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The ambiguity effect is a cognitive bias where decision making is affected by a lack of information, or "ambiguity". The effect implies that people tend to select options for which the probability of a favorable outcome is known, over an option for which the probability of a favorable outcome is unknown. The effect was first described by Daniel Ellsberg in 1961.

As an example, consider a bucket containing 30 balls. The balls are colored red, black and white. Ten of the balls are red, and the remaining 20 are some combination of black and white, with all combinations of black and white being equally likely. In option X, drawing a red ball wins a person $100, and in option Y, drawing a black ball wins them $100. The probability of picking a winning ball is the same for both options X and Y. In option X, the probability of selecting a winning ball is 1 in 3 (10 red balls out of 30 total balls). In option Y, despite the fact that the number of black balls is uncertain, the probability of selecting a winning ball is also 1 in 3. This is because the number of black balls is equally distributed among all possibilities between 0 and 20, so the probability of there being (10 - n) black balls is the same as there being (10 + n) black balls. The difference between the two options is that in option X, the probability of a favorable outcome is known, but in option Y, the probability of a favorable outcome is unknown ("ambiguous").

In spite of the equal probability of a favorable outcome, people have a greater tendency to select a ball under option X, where the probability of selecting a winning ball is perceived to be more certain. The uncertainty as to the number of black balls means that option Y tends to be viewed less favorably. Despite the fact that there could possibly be twice as many black balls as red balls, people tend not to want to take the opposing risk that there may be fewer than 10 black balls. The "ambiguity" behind option Y means that people tend to favor option X, even when the probability is equivalent.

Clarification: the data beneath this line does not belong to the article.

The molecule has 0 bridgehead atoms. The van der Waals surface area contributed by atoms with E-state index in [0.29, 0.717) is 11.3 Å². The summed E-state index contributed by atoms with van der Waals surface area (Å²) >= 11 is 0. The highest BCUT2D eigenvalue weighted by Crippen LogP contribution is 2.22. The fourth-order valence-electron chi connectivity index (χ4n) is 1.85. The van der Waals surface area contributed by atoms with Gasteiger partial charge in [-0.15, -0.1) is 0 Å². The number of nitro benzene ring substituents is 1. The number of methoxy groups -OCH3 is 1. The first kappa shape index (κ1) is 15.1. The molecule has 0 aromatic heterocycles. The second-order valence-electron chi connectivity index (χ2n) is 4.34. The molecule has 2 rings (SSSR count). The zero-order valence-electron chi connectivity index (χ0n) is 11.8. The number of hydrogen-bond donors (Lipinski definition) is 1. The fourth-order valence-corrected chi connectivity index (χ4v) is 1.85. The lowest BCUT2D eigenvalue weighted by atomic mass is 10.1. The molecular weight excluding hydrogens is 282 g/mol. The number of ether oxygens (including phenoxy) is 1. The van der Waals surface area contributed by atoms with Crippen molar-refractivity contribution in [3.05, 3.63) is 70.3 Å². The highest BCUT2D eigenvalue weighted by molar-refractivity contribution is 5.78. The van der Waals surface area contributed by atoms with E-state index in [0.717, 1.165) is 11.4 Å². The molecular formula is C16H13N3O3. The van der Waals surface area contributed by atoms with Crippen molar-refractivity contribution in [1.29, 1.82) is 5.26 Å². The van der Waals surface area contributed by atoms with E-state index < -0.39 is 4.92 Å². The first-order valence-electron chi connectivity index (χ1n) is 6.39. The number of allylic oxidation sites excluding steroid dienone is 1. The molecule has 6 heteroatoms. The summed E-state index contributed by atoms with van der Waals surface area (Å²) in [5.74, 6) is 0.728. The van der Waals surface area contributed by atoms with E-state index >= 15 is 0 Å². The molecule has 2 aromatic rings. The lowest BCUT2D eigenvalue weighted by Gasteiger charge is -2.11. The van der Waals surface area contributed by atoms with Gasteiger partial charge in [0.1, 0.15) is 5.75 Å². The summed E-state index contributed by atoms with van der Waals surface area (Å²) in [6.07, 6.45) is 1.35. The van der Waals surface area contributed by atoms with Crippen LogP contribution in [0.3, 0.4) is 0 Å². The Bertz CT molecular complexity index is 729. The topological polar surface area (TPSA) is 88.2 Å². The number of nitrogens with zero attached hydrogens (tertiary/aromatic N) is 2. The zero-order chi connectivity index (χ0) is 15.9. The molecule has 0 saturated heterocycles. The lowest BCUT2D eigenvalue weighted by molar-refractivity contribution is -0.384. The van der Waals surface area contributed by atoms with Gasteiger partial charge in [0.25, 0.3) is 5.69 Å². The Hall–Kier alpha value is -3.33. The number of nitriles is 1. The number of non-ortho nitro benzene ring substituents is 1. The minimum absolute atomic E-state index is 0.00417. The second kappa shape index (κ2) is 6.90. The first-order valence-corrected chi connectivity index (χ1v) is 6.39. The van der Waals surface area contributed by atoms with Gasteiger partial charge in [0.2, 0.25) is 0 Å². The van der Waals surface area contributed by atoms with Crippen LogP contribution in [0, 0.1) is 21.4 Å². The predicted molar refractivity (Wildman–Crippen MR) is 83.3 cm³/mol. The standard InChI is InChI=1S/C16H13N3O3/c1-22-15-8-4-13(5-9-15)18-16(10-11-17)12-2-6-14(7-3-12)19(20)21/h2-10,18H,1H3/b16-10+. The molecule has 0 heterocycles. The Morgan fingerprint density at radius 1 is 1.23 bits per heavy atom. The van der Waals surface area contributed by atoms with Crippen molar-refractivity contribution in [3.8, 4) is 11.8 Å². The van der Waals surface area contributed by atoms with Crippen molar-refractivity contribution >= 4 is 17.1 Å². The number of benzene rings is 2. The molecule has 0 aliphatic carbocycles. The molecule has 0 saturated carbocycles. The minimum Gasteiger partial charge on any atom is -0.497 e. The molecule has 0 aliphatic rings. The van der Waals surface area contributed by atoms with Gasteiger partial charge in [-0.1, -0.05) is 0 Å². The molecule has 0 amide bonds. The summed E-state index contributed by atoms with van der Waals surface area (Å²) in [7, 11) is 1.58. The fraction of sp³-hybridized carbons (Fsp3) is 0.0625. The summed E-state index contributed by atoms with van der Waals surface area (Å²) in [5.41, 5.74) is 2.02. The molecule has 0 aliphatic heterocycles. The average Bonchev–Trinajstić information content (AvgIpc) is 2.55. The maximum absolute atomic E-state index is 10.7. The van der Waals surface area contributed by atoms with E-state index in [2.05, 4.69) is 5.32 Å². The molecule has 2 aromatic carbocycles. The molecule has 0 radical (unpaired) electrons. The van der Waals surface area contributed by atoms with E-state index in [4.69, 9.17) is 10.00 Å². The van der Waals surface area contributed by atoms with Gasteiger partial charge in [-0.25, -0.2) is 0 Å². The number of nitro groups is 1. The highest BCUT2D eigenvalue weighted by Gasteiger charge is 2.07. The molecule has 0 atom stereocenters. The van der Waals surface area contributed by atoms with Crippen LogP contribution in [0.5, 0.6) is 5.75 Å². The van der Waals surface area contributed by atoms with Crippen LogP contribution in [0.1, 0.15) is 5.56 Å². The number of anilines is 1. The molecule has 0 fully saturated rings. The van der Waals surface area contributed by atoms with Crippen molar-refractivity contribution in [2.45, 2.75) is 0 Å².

One possible explanation of the effect is that people have a rule of thumb (heuristic) to avoid options where information is missing (Frisch & Baron, 1988; Ritov & Baron, 1990). This will often lead them to seek out the missing information. In many cases, though, the information cannot be obtained. The effect is often the result of calling some particular missing piece of information to the person's attention.

However, not all people act this way. In Wilkinson's Modes of Leadership, what he describes as Mode Four individuals do not require such disambiguation and actively look for ambiguity especially in business and other such situations where an advantage might be found. This response appears to be linked to an individuals understanding of complexity and the search for emergent properties.

See alsoEdit


  • Baron, J. (2000). Thinking and deciding (3d ed.). New York: Cambridge University Press.
  • Ellsberg, D. (1961). Risk, ambiguity, and the Savage axioms. Quarterly Journal of Economics, 75, 643–699.
  • Frisch, D., & Baron, J. (1988). Ambiguity and rationality. Journal of Behavioral Decision Making, 1, 149-157.
  • Ritov, I., & Baron, J. (1990). Reluctance to vaccinate: omission bias and ambiguity. Journal of Behavioral Decision Making, 3, 263-277.
  • Wilkinson, D.J. (2006). The Ambiguity Advantage: what great leaders are great at. London: Palgrave Macmillian.
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